[Update: Due to the nerd blog media explosion (which is great!), I've had to buy Bandcamp download credits so I can keep giving away my music. If you've enjoyed the videos and music and you'd like to support the creation of future r0b0 beats, you can buy Vio for iPhone and iPad. It's $2.99 and makes your ears feel really good. I use it for the vocals on my EP The Human Element]
A year and a half ago I decided I had to abandon my horn claw MIDI controller. It was a tough decision because there was a lot to like about the controller: gestural control of rhythmic density and beater velocity, zebra wood, and of course, horns. That controller is the first, and as far as I know, only device to put dead springbok into the service of beat-making, a distinction that has earned it pride of place on my bookshelf of discarded electronics. But in the end, what mattered was making music live, and the horn claw made that difficult. It monopolized my right hand and didn’t have enough buttons to trigger pitched instruments. Enter the Meganome.
Inspired by the monome, which pioneered grid-based minimalist controllers in 2006, the core interface of the meganome is a grid of illuminated square buttons. I wanted buttons that made a definitive “CLACK” when struck, and I found them in Adafruit’s illuminated square arcade buttons. Unlike the famous MPC drum machine, these buttons are not velocity sensitive, but I was able to compensate partly for that deficiency by including a number of continuous controllers, including pressure sensors and endless encoders that control drum and synth velocity. The other continuous controllers include a proximity sensor and an XY joystick–the same model used in the Playstation controller.
This video shot by Hal Ibaba Lovemelt of Playatta explains how the controller works to direct drum machines and synths better than I could in blog post, so what I want to discuss here is some of the problems I’ve encountered with the Meganome and offer tips to those who want to build something similar. If you are familiar with Arduino, most of the code for the Meganome should be fairly easy to parse. (You can download my code here. Right click and Save As). The code has a DEBUG flag, which you should set to
true in order to communicate with the Arduino from the serial monitor. If you’d like the Mega to appear as a USB MIDI device, set the flag to false.
Getting the Meganome to function as a plug-and-play USB MIDI controller was tricky but worthwhile because it makes communication with MAX/MSP much simpler and more stabile. Making the Mega or any Arduino appear as a native MIDI device to your computer requires replacing the firmware on the Mega’s ATmega8U2 chip with new, MIDI-capable firmware from MocoLUFA. These two posts will get you started on doing that, but prepare yourself for frustration. Even if you get everything to work properly, every time you want to tweak your code you will have to first replace the MocoLUFA firmware with the original firmware so you can upload a new sketch. Once you’ve uploaded the new sketch, you’ll have to do the firmware switch in the opposite direction to re-enable MIDI communication. This process involves some command line tedium, and I recommend writing down the steps in a document so you don’t have to re-read those blog posts like I did. I’m not responsible if you brick your pricey Mega.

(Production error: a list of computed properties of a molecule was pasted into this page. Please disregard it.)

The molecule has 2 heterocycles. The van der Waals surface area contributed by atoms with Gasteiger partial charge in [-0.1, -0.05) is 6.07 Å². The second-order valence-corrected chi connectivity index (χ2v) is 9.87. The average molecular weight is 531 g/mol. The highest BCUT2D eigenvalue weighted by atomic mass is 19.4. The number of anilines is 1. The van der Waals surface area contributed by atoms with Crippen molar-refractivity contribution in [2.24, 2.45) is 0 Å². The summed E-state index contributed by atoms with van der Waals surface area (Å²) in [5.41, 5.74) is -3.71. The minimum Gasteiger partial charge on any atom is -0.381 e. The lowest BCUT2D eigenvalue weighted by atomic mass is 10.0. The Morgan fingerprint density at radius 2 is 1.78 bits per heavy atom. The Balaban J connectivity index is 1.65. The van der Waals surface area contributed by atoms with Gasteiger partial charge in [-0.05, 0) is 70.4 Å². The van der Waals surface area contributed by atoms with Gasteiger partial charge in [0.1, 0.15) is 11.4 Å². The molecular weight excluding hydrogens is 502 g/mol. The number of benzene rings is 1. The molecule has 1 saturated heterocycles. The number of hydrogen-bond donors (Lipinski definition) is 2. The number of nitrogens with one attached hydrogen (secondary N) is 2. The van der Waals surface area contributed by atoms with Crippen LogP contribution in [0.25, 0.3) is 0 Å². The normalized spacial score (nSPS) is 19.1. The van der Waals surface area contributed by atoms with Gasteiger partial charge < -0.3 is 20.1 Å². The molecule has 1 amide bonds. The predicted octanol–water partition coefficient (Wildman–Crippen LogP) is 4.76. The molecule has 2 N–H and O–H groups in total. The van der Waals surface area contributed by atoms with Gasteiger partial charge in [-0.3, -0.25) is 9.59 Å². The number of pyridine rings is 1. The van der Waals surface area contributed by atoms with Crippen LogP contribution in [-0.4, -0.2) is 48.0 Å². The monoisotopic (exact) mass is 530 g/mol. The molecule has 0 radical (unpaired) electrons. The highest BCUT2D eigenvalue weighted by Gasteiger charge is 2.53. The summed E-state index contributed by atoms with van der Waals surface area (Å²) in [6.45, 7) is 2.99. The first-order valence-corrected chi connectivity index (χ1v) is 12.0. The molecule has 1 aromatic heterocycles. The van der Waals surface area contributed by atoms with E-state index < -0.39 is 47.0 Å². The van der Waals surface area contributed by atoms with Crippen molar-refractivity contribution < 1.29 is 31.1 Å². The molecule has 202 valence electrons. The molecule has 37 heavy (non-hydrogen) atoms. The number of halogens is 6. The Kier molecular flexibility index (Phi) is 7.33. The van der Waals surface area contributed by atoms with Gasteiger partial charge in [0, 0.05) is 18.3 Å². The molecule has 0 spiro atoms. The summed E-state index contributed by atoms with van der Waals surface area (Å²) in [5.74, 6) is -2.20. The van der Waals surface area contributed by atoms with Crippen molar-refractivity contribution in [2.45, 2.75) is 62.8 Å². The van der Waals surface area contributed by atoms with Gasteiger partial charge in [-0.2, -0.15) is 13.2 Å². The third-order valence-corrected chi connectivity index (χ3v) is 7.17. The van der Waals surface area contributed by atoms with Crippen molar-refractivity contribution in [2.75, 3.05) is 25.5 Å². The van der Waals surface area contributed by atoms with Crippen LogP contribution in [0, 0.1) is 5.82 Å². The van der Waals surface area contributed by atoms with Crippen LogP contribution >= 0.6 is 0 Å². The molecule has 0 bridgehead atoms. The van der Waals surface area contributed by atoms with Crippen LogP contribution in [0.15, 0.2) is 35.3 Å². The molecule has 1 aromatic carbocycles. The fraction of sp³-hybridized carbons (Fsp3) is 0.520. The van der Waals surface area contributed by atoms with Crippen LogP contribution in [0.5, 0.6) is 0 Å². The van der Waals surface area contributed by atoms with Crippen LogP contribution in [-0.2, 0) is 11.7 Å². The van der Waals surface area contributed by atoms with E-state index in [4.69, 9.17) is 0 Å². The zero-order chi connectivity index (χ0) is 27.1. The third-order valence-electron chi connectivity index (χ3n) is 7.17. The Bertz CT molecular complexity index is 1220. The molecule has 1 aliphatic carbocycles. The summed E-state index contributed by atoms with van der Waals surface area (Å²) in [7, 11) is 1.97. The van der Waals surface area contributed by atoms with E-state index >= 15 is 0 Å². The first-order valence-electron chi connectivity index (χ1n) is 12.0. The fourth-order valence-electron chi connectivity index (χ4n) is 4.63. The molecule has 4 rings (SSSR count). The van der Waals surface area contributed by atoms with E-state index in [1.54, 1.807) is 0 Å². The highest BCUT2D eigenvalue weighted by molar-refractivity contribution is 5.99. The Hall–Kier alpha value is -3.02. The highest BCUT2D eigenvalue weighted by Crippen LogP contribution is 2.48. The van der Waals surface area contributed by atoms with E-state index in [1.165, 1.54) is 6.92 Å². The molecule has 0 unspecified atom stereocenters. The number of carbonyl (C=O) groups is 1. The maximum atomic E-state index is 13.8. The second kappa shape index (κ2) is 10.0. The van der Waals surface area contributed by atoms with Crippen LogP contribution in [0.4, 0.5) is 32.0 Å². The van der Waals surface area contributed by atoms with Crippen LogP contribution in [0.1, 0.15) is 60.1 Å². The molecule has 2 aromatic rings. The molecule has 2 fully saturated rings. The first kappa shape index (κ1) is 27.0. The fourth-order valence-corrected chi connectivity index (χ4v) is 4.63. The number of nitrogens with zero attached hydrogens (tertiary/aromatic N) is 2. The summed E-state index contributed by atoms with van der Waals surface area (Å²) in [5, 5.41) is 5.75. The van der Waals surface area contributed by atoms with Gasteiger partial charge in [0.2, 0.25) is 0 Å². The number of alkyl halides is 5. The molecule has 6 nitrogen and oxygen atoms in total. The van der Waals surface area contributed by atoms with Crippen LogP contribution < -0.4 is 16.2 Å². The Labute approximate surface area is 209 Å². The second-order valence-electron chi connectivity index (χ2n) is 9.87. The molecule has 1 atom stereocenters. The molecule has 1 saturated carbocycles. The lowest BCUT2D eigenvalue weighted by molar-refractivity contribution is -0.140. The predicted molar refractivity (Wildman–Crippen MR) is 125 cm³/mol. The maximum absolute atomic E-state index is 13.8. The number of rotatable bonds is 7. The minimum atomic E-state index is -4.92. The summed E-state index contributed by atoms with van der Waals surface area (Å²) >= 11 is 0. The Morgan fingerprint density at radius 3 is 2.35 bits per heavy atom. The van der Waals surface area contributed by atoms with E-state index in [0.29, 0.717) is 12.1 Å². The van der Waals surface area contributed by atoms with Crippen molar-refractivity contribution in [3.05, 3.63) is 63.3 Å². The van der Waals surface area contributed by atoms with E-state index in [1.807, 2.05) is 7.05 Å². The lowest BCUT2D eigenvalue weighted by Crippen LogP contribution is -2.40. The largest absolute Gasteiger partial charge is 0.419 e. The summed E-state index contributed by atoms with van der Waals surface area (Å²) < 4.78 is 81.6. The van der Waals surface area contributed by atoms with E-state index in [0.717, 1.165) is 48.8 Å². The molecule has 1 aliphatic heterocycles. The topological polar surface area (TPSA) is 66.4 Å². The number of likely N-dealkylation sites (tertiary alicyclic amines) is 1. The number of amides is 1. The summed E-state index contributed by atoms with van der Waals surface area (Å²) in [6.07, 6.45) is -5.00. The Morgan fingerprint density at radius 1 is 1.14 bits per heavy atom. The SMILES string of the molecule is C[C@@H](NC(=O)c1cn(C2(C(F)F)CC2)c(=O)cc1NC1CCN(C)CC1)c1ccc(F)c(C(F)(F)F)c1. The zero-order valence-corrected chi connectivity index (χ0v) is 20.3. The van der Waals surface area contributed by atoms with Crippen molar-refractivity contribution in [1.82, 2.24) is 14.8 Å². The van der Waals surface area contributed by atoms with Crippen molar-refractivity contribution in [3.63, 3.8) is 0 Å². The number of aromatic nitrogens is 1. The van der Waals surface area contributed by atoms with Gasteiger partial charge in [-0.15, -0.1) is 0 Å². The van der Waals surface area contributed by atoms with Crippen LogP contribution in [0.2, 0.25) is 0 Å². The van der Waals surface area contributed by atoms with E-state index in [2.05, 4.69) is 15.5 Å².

I used TLC 5940 chips from Texas Instruments to drive the LEDs, and in my experience these chips work great when you’re using only one or two of them. When you start daisy-chaining more than a few chips, however, communication errors between chips occur. With the Meganome, this has the unfortunate side-effect that sometimes LEDs don’t light up when they’re supposed to. As you can imagine, this is especially aggravating during live performance. As a result, I’m going to move to using shift registers to control button LEDs. If you’re interested in using the TLC chip, the Arduino site has a good tutorial.
Shift Registers and Encoders
The shift registers have proven completely reliable in sensing button presses. The only failures to sense button presses have occurred as a result of my sloppy soldering. The Arduino site has a good tutorial on shift using shift registers for digital input.
The encoders from Digi-Key were more temperamental. They sent noisy signals to the Arduino, and code I found in online tutorial failed to suppress it. Eventually, I found a workable solution that involved using capacitors to filter the encoder signal and writing redundant sensing code that does everything it can to make sure it knows which direction the encoder is turning. The filtering circuit is diagrammed in the datasheet, and the sensing code is in the source I posted above.
I’ve been inspired by virtuosic performances I’ve seen with Ableton’s Push controller to rethink how I lay out pitch space on the Meganome. The Push controller, another grid-based offspring of the monome, staggers scales across two rows, so one hand can play a triad, which makes playing traditional tertian harmonies much easier. That’s attractive. And I may also condense the drum controls so I can play all of the machines from one mode, instead of switching from one mode for bongos, djembe, and drum kit, and another for bells and shakers. Finally, wheels for the case. The meganome’s purpleheart case is beautiful, but it isn’t doing my back any favors. It’s that or build robot roadies.